Malthus, Thomas Robert
moral restraint.Although his theory caused general controversy, it was later adapted by neo-Malthusians, and its implications influenced classical economists, especially David Ricardo. However, unlike Ricardo, Malthus did not agree with Jean Baptiste Say's law of markets, which held that overproduction and unemployment were impossible since supply creates its own demand. Malthus believed that unemployment could occur when there was a surplus of unwanted products. He also wrote Principles of Political Economy (1820) and other books.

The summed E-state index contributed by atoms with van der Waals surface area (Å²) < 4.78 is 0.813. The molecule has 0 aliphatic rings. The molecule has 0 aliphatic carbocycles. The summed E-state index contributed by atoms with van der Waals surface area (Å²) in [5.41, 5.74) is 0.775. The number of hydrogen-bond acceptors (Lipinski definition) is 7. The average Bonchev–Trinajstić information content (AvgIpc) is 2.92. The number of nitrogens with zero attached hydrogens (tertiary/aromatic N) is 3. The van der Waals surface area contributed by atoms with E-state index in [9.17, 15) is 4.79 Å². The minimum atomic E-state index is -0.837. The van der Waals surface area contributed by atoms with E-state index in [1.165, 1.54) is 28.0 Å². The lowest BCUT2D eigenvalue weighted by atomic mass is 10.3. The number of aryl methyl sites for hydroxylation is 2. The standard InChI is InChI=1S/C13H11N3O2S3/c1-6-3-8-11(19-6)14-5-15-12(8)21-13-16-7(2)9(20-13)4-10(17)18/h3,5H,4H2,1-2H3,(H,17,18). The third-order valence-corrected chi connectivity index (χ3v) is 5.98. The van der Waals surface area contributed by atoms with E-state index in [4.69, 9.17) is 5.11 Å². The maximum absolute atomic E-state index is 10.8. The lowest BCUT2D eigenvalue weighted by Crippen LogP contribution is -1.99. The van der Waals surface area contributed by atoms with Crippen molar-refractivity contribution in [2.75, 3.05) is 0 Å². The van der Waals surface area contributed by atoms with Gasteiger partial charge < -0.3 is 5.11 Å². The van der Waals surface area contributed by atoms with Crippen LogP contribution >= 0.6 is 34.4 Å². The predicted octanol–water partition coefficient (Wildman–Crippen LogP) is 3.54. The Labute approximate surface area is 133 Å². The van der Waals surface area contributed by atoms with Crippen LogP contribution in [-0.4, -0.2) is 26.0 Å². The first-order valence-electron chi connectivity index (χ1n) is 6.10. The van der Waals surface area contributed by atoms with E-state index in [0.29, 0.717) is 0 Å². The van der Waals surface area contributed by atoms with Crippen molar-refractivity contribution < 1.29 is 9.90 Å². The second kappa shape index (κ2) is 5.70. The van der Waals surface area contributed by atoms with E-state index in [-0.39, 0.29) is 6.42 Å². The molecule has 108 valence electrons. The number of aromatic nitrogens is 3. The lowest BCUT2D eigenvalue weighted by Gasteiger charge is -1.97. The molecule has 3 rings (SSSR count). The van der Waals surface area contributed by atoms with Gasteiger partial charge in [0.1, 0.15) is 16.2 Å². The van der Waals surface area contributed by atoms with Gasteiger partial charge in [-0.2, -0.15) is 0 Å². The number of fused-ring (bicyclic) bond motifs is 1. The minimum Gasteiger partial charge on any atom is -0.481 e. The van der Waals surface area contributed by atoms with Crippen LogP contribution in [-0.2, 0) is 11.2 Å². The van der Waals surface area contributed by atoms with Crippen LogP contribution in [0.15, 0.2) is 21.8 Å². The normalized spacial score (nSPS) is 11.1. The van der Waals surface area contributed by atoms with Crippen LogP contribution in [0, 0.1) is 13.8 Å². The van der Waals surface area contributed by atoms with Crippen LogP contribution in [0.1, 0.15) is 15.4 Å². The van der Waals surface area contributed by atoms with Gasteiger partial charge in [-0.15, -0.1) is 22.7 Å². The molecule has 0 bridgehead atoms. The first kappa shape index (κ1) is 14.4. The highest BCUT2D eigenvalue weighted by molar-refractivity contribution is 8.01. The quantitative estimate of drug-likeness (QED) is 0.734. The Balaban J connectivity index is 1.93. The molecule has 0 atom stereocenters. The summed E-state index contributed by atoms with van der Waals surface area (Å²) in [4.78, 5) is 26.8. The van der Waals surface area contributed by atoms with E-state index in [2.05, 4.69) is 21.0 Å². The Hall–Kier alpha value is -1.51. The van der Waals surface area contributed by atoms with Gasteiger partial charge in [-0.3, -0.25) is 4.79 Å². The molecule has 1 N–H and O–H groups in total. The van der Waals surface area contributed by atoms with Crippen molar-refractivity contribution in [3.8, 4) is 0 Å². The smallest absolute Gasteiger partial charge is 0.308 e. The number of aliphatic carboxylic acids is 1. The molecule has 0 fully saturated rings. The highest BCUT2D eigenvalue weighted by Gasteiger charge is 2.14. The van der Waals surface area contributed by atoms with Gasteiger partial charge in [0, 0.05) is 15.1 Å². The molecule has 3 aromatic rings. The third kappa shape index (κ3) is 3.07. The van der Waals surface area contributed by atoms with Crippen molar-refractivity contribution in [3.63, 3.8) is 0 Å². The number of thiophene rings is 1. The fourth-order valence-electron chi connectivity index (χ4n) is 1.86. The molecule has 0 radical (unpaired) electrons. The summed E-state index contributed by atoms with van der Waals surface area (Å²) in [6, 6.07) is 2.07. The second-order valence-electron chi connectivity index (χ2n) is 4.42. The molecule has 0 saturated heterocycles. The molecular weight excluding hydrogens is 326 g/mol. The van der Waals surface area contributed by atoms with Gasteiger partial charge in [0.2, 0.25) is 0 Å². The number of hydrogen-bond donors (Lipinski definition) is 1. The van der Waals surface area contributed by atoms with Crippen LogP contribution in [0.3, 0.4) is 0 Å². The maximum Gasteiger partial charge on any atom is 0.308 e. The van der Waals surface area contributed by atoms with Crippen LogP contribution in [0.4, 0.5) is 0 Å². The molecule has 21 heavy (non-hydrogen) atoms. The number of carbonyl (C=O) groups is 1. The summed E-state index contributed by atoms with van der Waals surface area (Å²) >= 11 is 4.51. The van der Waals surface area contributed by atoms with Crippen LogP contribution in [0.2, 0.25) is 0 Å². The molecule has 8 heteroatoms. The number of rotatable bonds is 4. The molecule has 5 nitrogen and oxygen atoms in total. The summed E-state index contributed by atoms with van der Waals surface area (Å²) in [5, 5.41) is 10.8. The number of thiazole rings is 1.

See biographies by J. Bonar (2d ed. 1924, repr. 1966) and P. James (1979); study by D. V. Glass (1953); M. Paglin, Malthus and Lauderdale; the Anti-Ricardian Tradition (1956, repr. 1973); M. Turner, ed., Malthus and His Time (1986); R. J. Mayhew, Malthus: The Life and Legacies of an Untimely Prophet (2014).
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